This is a two part review. Check out our review of Denizen Tenant by Joseph Williams.
One of the greatest guitarists of all time is a man you probably don’t know by name. He’s played on over 1,500 records for names like Michael Jackson, Lionel Richie, Elton John, Kenny Rogers, Cher… and that’s not even the highlights. Chances are one of your favorite 80’s tracks has him on it. Steve Lukather, ladies and gentlemen. is a living legend.
And then there’s Toto. TOTO, MAN!!! For four decades, Luke’s been the lead guitarist for the band that spawned “Africa,” “Rosanna,” “Hold The Line,” and more. Anytime the man plays, it’s exciting. And anytime Luke sings, you know he means business.
I Found The Sun Again is Luke’s eighth studio album, his first solo work in nearly seven years. As Toto transitions into its “Dogs of Oz” era with Luke and Joseph Williams as the remaining core members of the band, the two decided to branch off and make some solo albums instead of a new Toto record. It’s like getting a 2-for-1 Toto combo, which is exciting for music fans.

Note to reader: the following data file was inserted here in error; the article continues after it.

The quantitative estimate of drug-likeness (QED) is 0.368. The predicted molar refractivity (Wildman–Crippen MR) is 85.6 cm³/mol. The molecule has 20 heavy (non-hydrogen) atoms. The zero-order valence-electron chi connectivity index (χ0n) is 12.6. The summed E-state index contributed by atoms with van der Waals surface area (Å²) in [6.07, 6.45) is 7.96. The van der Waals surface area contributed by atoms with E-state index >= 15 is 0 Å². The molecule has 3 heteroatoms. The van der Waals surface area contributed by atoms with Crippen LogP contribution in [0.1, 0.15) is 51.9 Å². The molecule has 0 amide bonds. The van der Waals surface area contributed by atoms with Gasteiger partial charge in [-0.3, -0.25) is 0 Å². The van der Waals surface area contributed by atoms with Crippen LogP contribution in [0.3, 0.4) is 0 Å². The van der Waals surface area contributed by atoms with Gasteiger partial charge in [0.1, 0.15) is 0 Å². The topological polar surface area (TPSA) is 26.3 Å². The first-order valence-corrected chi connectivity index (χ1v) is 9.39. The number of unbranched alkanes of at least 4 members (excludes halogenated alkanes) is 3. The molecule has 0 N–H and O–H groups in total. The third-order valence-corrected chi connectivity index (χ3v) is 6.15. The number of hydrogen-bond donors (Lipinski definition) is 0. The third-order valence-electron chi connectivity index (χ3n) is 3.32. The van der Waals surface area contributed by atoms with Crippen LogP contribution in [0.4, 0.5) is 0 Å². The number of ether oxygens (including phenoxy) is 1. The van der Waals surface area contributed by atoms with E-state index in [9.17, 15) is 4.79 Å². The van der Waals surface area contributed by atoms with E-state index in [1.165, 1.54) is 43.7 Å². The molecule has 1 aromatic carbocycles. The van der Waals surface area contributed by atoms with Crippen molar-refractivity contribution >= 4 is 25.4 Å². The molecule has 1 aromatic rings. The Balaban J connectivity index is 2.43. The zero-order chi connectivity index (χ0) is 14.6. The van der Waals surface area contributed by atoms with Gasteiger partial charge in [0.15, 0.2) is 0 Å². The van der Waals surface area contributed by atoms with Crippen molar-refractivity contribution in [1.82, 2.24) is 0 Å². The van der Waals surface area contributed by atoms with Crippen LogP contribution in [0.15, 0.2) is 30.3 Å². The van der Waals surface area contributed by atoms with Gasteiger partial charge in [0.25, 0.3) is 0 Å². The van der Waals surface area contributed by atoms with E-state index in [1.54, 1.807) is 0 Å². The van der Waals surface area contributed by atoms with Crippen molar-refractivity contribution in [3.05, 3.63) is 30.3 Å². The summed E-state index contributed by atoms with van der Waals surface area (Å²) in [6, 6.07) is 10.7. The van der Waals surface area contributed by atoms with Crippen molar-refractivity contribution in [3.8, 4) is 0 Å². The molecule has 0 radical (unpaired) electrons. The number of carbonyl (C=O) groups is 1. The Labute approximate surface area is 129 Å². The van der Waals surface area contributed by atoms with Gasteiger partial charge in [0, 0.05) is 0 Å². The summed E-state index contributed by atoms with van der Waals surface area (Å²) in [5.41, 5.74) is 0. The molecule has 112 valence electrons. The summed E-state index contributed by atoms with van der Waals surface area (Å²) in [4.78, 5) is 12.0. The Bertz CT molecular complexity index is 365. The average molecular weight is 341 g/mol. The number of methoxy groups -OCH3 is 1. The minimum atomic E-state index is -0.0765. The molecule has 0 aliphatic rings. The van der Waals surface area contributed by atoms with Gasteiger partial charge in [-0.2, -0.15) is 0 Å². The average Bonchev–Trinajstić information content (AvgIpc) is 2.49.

This record goes for an old school blues rock vibe that feels warm and inviting, I’m sure in part due to David Paich‘s presence on the keys. The album opener, “Along For The Ride,” has something of a prog rock drive that lets you know you’re in for a good time. “Serpent Soul” is clever as a funky diss track. “Run To Me” is the major highlight of the album, featuring man, myth, and legend Ringo Starr with his signature left handed rata tat. The title track “I Found The Sun Again” is like blues meets psychedelic; you go in feeling those Pink Floyd vibes and leave feeling washed by The Moody Blues.
“The Low Spark of High Heeled Boys” (a cover of the Traffic song) and “Journey Through” are these beautiful blues-y inspired rock pieces that compliment each other well. The other covers on the album, “Welcome To The Club” by Joe Walsh and “Bridge of Sighs” by Robin Trower, feel right at home with everything else this gem has to offer.
It’s wonderful to hear Luke back in his finest form in years. While this album may be a solo effort, it’s very much a Toto album in spirit and would fit right in with the Luke era from the early 90’s.
As Luke’s linear notes put it, “ALL these tracks were cut LIVE – no clix – no fix – No rehearsal – one run thru – and record and the whole record was take 2.” I would say it shows, but it really doesn’t, and that’s the magic of a record like this one.
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